CORDIS - Resultados de investigaciones de la UE

High-order Numerical Schemes for Kinetic Models with Applications in Plasma Physics

Periodic Reporting for period 1 - HNSKMAP (High-order Numerical Schemes for Kinetic Models with Applications in Plasma Physics)

Período documentado: 2016-02-01 hasta 2018-01-31

We are interested in the mathematical and numerical analysis of mathematical models coming from kinetic theory. The main application are for plasma physics, semi-conductors, polymers, traffic networking etc.

On the one hand, we want to propose and analyse systematic numerical methods for nonlinear kinetic models which have some challenging difficulties such as physical conservations, asymptotic regimes and stiffness. On the other hand, applications to plasma physics will be investigated, which are mainly high dimensional problems with multi-scale and complex geometries. Moreover collisions between particles for large time scale simulation need to be taken into account.
We would like to develop a class of less dissipative high order Hermite methods together with weighted essentially non-oscillatory (WENO) reconstructions to control spurious numerical oscillations, and high order asymptotic preserving (AP) discontinuous Galerkin (DG) schemes with implicit-explicit (IMEX) time discretizations for multi-scale stiff problems under unresolved meshes. More importantly, these developed numerical methods would satisfy the positivity preserving (PP) principle, such as positive density distribution functions for kinetic descriptions, which is often violated by high order numerical methods with physical meaningless values.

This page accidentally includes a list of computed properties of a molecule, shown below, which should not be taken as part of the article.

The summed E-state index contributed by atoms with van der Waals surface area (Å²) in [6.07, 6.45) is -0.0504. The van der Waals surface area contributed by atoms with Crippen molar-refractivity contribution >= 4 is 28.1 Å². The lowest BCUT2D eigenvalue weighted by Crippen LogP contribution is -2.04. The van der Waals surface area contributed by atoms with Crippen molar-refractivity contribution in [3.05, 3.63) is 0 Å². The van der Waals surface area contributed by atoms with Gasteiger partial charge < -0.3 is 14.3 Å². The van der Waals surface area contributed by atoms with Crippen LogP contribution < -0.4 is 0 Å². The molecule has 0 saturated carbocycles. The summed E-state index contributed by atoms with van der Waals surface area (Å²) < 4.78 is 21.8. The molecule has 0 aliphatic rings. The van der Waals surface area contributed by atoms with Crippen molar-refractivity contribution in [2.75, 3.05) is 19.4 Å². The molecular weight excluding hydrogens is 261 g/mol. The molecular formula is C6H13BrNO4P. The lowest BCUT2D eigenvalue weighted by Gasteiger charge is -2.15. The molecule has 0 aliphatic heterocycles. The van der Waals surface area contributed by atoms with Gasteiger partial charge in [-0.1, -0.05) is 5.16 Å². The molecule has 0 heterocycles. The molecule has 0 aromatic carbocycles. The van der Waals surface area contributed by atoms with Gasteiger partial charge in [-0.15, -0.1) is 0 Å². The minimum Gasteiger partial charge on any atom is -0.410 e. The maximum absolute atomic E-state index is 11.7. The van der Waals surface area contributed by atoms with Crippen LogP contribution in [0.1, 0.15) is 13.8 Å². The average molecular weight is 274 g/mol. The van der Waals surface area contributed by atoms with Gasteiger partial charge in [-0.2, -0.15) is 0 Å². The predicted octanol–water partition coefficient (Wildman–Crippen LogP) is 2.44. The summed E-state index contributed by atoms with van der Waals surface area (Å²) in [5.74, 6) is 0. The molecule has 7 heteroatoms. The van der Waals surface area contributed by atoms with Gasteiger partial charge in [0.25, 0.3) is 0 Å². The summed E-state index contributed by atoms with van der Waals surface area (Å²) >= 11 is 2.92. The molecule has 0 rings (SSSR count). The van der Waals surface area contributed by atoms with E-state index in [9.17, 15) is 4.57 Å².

Our objectives are design and analysis accurate and stable high order numerical methods which can be efficiently and effectively extended to high dimensions and suitable for parallelizing. The asymptotic preserving property for capturing different scales in different physical regimes, conservation and less dissipation for large time scales, fast algorithms for the global collisional integral operators, would be taken into account. Moreover, high order positivity preserving flux limiters would be incorporated to guarantee positive distribution functions with physical meanings. Finally these developed methods would be applied to plasma physical problems with complex geometries.
More precisely, the first semester is devoted to the modeling part where we have derived a reduced kinetic model starting to the 2Dx3D Vlasov-Maxwell system in the presence of a large external magnetic field. Then the goal is to perform some numerical simulations and to validate our approach on suitable numerical tests. The main problem is that there are really few results in the literature on this topic therefore the numerical validation is crucial here.
We first consider a typical configuration of tokamak plasma and develop an asymptotic model with low dimension. The plasma is confined by a strong external magnetic field, hence the charged gas evolves under its self-consistent electromagnetic field and the confining magnetic field. We assume that on the time scale we consider, collisions can be neglected both for ions and electrons, hence collective effects are dominant and the plasma is entirely modeled with kinetic Vlasov-Maxwell equations. Such a kinetic model provides an appropriate description of turbulent transport in a fairly general context, but it requires to solve a six dimensional problem which leads to a huge computational cost.
To reduce the cost of numerical simulations, it is classical to derive asymptotic models with a smaller number of variables than the kinetic description.
Diocotron instability in plasma physics